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Re: The public

Post  rcdallas on Tue Oct 02, 2012 1:33 am

Yeah no doubt. I just love it when they get their damn flashlights and start shining it at you. "I ain't got no power...." -- "Yeah neither does the rest of your block..." Mad

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Re: The public

Post  MI-Lineman on Tue Oct 02, 2012 9:29 pm

rcdallas™ wrote:Yeah no doubt. I just love it when they get their damn flashlights and start shining it at you. "I ain't got no power...." -- "Yeah neither does the rest of your block..." Mad

Ya see that's another reason you need that big orange light like mine!! Taunting
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Re: The public

Post  Gumbo on Wed Oct 03, 2012 10:35 am

MI-Lineman wrote:I used to be rude and say things like "as long as it takes" when asked how long but now we can be disciplined for what we say so I try and talk to people in a nicer but authoritative manner! Our co. has a commercial run after every storm on the radios telling people how dangerous down power lines can be and to "stay at least 25ft away whenever you see a down power line and never touch anything a down powerline is touching!" I've requested repeatedly that they add ....."and stay at least 200ft away from any power co. employees!" violent
Another tidbit that I, personally would like to see added to those public service announcements is....."please leave your porchlight on so crews know your service is OK when power is restored as we do our drivebys to double check after renergization of damaged areas." That and maybe a request to turn off air conditioners and hot water heaters to reduce drawdown on the system when we pick up load. Bean counters and media professionals don't much care about those kinds of issues though. They only matter to linemen.

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Re: The public

Post  CanadianLineman on Wed Oct 03, 2012 12:51 pm

I used to say, quite curtly, what ever the estimated time was. - 3 hrs or what ever. Then I decided to be nicer and say as sweet as honey, "Well when I got here it estimated at about 3 hours, however I have had to stop my work for at least 20 customers and answer the same question - When is my power going to come on? - I tell them it takes about 10 minutes from the time I stop my work, answer the question and get the work started again - so, unless I get more questions it will be an additional 4 1/2 hours from the time of outage instead of the original 3 hour estimate. Hopefully it will happen by then because I'm mandated by law to work on 16 hours in 24 and I'm starting to run short of time. If that happens it will take about 4 hours minimum to get someone else in here to take up where I had to leave. Once in a while I use a break like this to pour a coffee from a thermos I keep for effect just to emphasize the situation if there are a number of people standing around or coming down to the site.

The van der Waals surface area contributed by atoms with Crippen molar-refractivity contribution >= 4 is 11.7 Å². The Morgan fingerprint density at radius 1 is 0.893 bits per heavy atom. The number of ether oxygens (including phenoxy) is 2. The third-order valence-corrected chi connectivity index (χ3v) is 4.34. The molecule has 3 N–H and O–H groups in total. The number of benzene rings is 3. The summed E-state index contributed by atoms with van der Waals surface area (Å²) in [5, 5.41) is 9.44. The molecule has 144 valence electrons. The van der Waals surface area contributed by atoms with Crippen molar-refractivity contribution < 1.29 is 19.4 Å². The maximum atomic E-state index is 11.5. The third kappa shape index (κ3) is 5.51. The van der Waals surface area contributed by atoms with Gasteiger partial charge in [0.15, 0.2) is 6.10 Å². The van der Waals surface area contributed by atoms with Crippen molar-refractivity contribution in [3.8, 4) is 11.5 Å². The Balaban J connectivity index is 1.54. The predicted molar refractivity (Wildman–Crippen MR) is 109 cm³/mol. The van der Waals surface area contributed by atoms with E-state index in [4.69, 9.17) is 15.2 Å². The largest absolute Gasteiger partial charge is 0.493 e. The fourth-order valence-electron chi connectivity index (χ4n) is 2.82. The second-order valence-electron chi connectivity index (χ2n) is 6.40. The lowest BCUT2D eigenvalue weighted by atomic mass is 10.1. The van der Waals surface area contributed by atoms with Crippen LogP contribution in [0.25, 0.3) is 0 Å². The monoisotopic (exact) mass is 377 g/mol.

Questions dry up quickly as word spreads. Next time there is a wind storm in the same area causing a power outage there are very few questioning customers. It was nice when I worked "one man".

The "16 Hour" thing is pretty strictly enforced here and most linemen don't really like it - mostly because they are greedy and think it is an impediment to the making a few hundred dollars to be taxed at the highest rate, not actually a hard fought for safety regulation to prevent fatigue related accidents. Fact is the risk sky-rockets after multi-days of 12 hour plus shifts especially like in a storm with the added risk of the inclement weather that often accompanies the work. Here on the Pacific NW you can run into a 10 day disaster with high wind (30mph) plus heavy rain which tears down things as fast as you can put it up. After 3 days of this a toll is taken of even a 35- 40 year old lineman in good shape let alone a newly topped out lineman without the experience to "pace ones self" or a lineman over 45. Productivity severely suffers and RISK goes up. And this risk is not only always because of the hazards a lineman might be able to control, somewhat. I have had trees comedown near me while attempting a splice on a rural line and tear the conductor, along with the jack right out off the pole leaving me hanging on for dear life. I have had mudslides block roads 30 seconds after I drove the truck down past the bank that collapsed and i have had a tree come over with the roots trapping a leg - without my being injured. Others haven't been so lucky.